Gluten-Free Pasta – An Update

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A couple of weeks ago I wrote this post about making my own gluten-free pasta which includes the recipe.

004The fettucine and lasagne sheets were packaged and frozen for later use.

003I made a large dish of lasagne last week and GMan declared that it was really good.  That is high praise indeed, especially since he can happily eat conventional pasta if he wishes.

Tonight was the big test when I boiled the fettucine to add to sliced sauages in a spicy sauce.  I made sure the water was at a rolling boil and I added the frozen bundles of pasta.  Once it had come back to the boil it was only about 2 minutes until the pasta was ready.  My worst fears of a gluggy mass at the bottom of the saucepan were not realised and I will definitely continue to make my own gluten-free pasta.

Made from Scratch

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I have previously written a post about making your own pasta from scratch.  Barely 6 months after I wrote this post I made the decision to eat a gluten-free diet for the sake of my health.  The pasta making attachment has languished at the back of the pantry and I keep promising myself that I will try making my own gluten-free pasta.  Well yesterday was finally the day.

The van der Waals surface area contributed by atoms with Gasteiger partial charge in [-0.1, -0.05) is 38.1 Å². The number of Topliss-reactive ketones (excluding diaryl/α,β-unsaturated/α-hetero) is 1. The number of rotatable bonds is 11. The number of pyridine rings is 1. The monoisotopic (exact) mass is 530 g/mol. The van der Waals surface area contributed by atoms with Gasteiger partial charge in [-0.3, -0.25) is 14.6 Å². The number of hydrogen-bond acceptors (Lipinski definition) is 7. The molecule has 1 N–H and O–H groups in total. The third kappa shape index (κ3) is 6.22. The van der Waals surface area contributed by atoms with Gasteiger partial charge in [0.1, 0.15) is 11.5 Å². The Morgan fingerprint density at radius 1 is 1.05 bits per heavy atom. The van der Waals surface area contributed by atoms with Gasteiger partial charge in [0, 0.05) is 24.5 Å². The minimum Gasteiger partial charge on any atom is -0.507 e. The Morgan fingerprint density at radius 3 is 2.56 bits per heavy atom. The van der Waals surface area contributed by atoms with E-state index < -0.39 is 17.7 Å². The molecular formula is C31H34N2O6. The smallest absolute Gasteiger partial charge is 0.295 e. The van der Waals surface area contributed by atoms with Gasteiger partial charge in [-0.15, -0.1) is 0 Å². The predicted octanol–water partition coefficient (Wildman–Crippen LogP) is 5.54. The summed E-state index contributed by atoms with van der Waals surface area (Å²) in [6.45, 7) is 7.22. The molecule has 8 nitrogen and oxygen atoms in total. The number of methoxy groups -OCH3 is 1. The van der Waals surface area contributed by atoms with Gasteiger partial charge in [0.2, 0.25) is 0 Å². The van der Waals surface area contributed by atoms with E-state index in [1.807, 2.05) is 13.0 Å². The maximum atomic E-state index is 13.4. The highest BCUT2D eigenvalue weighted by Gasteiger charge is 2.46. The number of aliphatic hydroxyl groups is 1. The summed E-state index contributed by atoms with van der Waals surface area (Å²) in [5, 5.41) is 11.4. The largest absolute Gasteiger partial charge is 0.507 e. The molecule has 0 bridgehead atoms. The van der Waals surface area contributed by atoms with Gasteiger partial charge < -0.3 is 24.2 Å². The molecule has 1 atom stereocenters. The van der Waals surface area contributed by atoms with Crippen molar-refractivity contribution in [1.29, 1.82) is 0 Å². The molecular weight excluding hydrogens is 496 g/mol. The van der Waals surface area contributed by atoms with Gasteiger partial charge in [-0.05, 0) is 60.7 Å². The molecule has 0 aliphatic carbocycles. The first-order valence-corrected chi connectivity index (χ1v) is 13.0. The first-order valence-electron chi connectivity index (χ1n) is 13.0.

After searching the internet and using some ideas gained through making other gluten dough such as pizza bases, I decided to give it a try.

Here is my recipe:

2 cups gluten-free flour
1/2 teaspoon salt
10g psyllium husk
3 eggs
25ml water
25 ml olive oil

2012-01-31 01Combine the dry ingredients, add the eggs and then gradually add the water and oil.  The mixture will not roll into a ball as it does if using wheat flour but it should be damp enough that you can squeeze it together in your hand.  Mix thoroughly for about 3 minutes.  Cover bowl with a damp teatowel to retain the moisture and work as quickly as possible.

Take a small ball of dough and knead well in your hands, press out into a thick disc and feed through the pasta roller on thickest setting.  The dough will crumble but persevere and do it several times until the dough starts to feed through in sheets.  Continue to fold and feed through until you have a good consistency and then feed it through progressively thinner settings.

003Once you have the thickness that you want you can cut it into lasagne sheets or attempt the next step of making fettucine.004It is certainly more difficult to make than conventional pasta but I am hoping it will be worth the effort.  Both the lasagne sheets and fettucine have been frozen so the final verdict will be when they are cooked.  I am very confident that the lasagne will be successful but I will have to wait and see with the fettucine.

Based on what I have done so far, I would say that this has been a worthwhile exercise and I will tweak the recipe further if required.

Watch this space………..